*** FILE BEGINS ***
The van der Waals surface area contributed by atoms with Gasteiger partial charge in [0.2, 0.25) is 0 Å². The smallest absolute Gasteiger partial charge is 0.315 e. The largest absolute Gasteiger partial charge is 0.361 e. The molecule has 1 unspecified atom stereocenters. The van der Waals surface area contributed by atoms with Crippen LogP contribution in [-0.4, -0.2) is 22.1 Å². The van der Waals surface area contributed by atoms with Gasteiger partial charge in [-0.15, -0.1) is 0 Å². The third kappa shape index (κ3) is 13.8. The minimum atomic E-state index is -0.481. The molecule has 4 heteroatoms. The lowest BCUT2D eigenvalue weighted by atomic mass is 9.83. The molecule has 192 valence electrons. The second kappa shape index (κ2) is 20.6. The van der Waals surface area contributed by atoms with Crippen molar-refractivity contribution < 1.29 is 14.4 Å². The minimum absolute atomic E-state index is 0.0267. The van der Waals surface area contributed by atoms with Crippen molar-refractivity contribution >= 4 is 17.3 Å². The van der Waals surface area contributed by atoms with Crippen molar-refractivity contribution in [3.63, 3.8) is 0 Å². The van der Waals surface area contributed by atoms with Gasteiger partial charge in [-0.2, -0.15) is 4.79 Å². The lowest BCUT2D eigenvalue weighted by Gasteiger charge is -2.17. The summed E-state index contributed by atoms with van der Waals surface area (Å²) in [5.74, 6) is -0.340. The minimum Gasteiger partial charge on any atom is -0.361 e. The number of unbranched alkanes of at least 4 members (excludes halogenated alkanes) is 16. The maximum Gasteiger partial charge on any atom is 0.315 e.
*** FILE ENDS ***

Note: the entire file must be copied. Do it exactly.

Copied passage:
The van der Waals surface area contributed by atoms with Gasteiger partial charge in [0.2, 0.25) is 0 Å². The smallest absolute Gasteiger partial charge is 0.315 e. The largest absolute Gasteiger partial charge is 0.361 e. The molecule has 1 unspecified atom stereocenters. The van der Waals surface area contributed by atoms with Crippen LogP contribution in [-0.4, -0.2) is 22.1 Å². The van der Waals surface area contributed by atoms with Gasteiger partial charge in [-0.15, -0.1) is 0 Å². The third kappa shape index (κ3) is 13.8. The minimum atomic E-state index is -0.481. The molecule has 4 heteroatoms. The lowest BCUT2D eigenvalue weighted by atomic mass is 9.83. The molecule has 192 valence electrons. The second kappa shape index (κ2) is 20.6. The van der Waals surface area contributed by atoms with Crippen molar-refractivity contribution < 1.29 is 14.4 Å². The minimum absolute atomic E-state index is 0.0267. The van der Waals surface area contributed by atoms with Crippen molar-refractivity contribution >= 4 is 17.3 Å². The van der Waals surface area contributed by atoms with Crippen molar-refractivity contribution in [3.63, 3.8) is 0 Å². The van der Waals surface area contributed by atoms with Gasteiger partial charge in [-0.2, -0.15) is 4.79 Å². The lowest BCUT2D eigenvalue weighted by Gasteiger charge is -2.17. The summed E-state index contributed by atoms with van der Waals surface area (Å²) in [5.74, 6) is -0.340. The minimum Gasteiger partial charge on any atom is -0.361 e. The number of unbranched alkanes of at least 4 members (excludes halogenated alkanes) is 16. The maximum Gasteiger partial charge on any atom is 0.315 e.